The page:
Taxis and VTC, a tour of the situation in France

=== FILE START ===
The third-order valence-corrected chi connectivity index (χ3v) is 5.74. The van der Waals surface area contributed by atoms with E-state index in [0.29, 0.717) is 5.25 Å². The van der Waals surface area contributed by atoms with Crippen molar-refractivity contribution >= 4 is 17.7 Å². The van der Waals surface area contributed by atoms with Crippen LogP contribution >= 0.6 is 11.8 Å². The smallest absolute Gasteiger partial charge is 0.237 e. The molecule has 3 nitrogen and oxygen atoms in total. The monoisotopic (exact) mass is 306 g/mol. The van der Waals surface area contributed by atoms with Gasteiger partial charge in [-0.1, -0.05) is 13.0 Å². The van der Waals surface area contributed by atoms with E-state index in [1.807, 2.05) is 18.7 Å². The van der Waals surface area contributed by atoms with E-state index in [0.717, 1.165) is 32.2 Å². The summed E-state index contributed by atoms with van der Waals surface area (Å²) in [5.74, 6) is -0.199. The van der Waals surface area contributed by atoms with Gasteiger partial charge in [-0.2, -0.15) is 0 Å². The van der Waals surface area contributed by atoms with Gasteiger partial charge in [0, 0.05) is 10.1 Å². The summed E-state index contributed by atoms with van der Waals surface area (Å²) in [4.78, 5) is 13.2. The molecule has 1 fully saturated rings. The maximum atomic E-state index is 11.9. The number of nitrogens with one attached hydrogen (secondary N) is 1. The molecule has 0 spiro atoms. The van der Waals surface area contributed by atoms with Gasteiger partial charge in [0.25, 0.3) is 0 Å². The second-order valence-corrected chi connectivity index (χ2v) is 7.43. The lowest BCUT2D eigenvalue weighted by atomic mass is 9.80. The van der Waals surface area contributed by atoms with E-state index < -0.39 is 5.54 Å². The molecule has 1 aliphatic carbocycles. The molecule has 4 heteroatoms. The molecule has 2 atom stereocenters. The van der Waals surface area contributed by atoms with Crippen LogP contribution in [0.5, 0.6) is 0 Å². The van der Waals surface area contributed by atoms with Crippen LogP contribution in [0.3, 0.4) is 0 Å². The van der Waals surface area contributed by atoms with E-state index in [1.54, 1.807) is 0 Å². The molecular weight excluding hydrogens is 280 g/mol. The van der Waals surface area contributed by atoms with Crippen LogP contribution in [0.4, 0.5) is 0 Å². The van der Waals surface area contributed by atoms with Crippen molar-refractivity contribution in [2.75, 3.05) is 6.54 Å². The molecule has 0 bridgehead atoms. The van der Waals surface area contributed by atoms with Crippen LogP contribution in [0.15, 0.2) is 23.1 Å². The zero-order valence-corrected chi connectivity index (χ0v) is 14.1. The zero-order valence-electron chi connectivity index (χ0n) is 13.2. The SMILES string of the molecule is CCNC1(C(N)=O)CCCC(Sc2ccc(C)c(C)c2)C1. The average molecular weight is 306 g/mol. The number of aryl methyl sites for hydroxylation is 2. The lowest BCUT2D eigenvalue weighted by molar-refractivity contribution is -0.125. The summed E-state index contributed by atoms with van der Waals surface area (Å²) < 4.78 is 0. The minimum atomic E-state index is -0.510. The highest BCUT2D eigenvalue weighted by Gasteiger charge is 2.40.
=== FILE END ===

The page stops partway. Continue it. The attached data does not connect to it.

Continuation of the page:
Recently, the public car transport industry in France has evolved, particularly with the appearance of a new means of transportation, named VTC (literally “tourism vehicle with driver”), where we find the controversial name, Uber. This new service has changed the rules of the system regulating public transport by car, which traditionally was the exclusive domain of taxis. The law voted on October 2014 in France, called the Thevenoud law, is very clear on one essential aspect: only taxis are allowed to prospect clients directly off the street. VTC services in most cases have been declared legal, as long as they abide by certain regulations, including applying a mandatory number of hours of test driving for its drivers, vehicle inspections and the obligation to return to a home base between missions. For those reasons, the UberPop P2P service was dismantled, as no authority regulated the competence of the drivers, nor the vehicle standards. There are 3 types of services available: taxis, VTC services, such as Uber’s, for immediate departure, and VTC services that are booked for set periods of time. The positive aspects of VTC services are multiple: reactivity through modern means of communications led by smart phones, availability, different classes of vehicles starting from mid-market up to the most upscale vehicles, good customer service, reasonable fees, and convenient payment methods such as through the smart phone application, or through the VTC’s website. When they are not paid in advance through applications and websites, VTC vehicles often have a credit card processing device, which most taxis still do not have, despite the fact that they are legal. The rates of most standard VTC companies depend not only on the length of the ride and more on the availability of drivers versus current demand in the sector. Rates are decided by the head office and transmitted to the driver, so the client knows in advance how much he will be paying. However, when it comes to finding a car when you are in the street and minutes are precious to get to an appointment, taxis may still be the best type of service. Most taxi companies have phone centers which give you basically the same type of information as the ones you could find on a Uber smart phone application, and some taxi companies now present a certain number of features to compete with these new types of transport services: the possibility to share the ride, business class services with upscale vehicles and absolute priority over other regular customers, and access for the physically handicapped. Also, the variety of vehicles available is often very interesting. The taxi industry in France has consistently asked the government to improve taxi status: to operate a taxi, the owner must spend more than 200,000 € in major cities to obtain a license and registration number. The investment was normally recuperated upon retirement by selling the license to another owner. However the increasing VTC competition has diminished taxi income, and there is a gigantic discrepancy between the cost of licenses for VTC drivers and taxis, which the government does not know how to resolve. VTC licenses can be bought for only about 100 € …. Tourists arriving in Paris can therefore use either of these types of transport. Be aware, however, that VTC rates can change on an hourly basis. Most price comparisons will show that taxis and VTCs have pretty much the same fees, with higher costs for VTCs during rush hours and lower costs at other times. A case by case situation…. D.A


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